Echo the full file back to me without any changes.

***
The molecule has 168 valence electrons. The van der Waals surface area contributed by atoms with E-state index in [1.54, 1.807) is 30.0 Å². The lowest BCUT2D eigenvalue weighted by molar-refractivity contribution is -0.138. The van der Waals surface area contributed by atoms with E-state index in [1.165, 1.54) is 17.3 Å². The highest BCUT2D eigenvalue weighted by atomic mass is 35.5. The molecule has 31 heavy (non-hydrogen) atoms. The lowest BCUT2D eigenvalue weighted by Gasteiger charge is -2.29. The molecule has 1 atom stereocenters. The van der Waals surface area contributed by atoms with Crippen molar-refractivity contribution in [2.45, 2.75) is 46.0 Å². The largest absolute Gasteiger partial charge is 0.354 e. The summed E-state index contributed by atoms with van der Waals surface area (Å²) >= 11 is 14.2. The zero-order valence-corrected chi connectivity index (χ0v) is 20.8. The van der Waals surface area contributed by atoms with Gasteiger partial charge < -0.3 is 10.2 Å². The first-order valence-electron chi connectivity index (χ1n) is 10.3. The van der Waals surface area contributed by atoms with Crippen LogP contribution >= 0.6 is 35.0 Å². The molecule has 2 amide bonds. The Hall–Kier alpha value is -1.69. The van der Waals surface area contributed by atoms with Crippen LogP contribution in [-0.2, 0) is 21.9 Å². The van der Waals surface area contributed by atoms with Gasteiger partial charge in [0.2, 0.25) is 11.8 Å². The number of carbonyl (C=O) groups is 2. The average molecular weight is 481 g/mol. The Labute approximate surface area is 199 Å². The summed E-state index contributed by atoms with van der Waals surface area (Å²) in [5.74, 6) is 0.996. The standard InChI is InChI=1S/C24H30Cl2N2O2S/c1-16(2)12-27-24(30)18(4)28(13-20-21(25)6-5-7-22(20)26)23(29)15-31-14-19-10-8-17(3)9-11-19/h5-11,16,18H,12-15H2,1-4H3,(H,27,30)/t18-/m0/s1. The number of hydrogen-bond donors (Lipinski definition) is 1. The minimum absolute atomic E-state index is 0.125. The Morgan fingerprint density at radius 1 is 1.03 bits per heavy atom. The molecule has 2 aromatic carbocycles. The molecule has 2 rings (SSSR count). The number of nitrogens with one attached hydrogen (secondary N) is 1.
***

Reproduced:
The molecule has 168 valence electrons. The van der Waals surface area contributed by atoms with E-state index in [1.54, 1.807) is 30.0 Å². The lowest BCUT2D eigenvalue weighted by molar-refractivity contribution is -0.138. The van der Waals surface area contributed by atoms with E-state index in [1.165, 1.54) is 17.3 Å². The highest BCUT2D eigenvalue weighted by atomic mass is 35.5. The molecule has 31 heavy (non-hydrogen) atoms. The lowest BCUT2D eigenvalue weighted by Gasteiger charge is -2.29. The molecule has 1 atom stereocenters. The van der Waals surface area contributed by atoms with Crippen molar-refractivity contribution in [2.45, 2.75) is 46.0 Å². The largest absolute Gasteiger partial charge is 0.354 e. The summed E-state index contributed by atoms with van der Waals surface area (Å²) >= 11 is 14.2. The zero-order valence-corrected chi connectivity index (χ0v) is 20.8. The van der Waals surface area contributed by atoms with Gasteiger partial charge < -0.3 is 10.2 Å². The first-order valence-electron chi connectivity index (χ1n) is 10.3. The van der Waals surface area contributed by atoms with Crippen LogP contribution >= 0.6 is 35.0 Å². The molecule has 2 amide bonds. The Hall–Kier alpha value is -1.69. The van der Waals surface area contributed by atoms with Crippen LogP contribution in [-0.2, 0) is 21.9 Å². The van der Waals surface area contributed by atoms with Gasteiger partial charge in [0.2, 0.25) is 11.8 Å². The number of carbonyl (C=O) groups is 2. The average molecular weight is 481 g/mol. The Labute approximate surface area is 199 Å². The summed E-state index contributed by atoms with van der Waals surface area (Å²) in [5.74, 6) is 0.996. The standard InChI is InChI=1S/C24H30Cl2N2O2S/c1-16(2)12-27-24(30)18(4)28(13-20-21(25)6-5-7-22(20)26)23(29)15-31-14-19-10-8-17(3)9-11-19/h5-11,16,18H,12-15H2,1-4H3,(H,27,30)/t18-/m0/s1. The number of hydrogen-bond donors (Lipinski definition) is 1. The minimum absolute atomic E-state index is 0.125. The Morgan fingerprint density at radius 1 is 1.03 bits per heavy atom. The molecule has 2 aromatic carbocycles. The molecule has 2 rings (SSSR count). The number of nitrogens with one attached hydrogen (secondary N) is 1.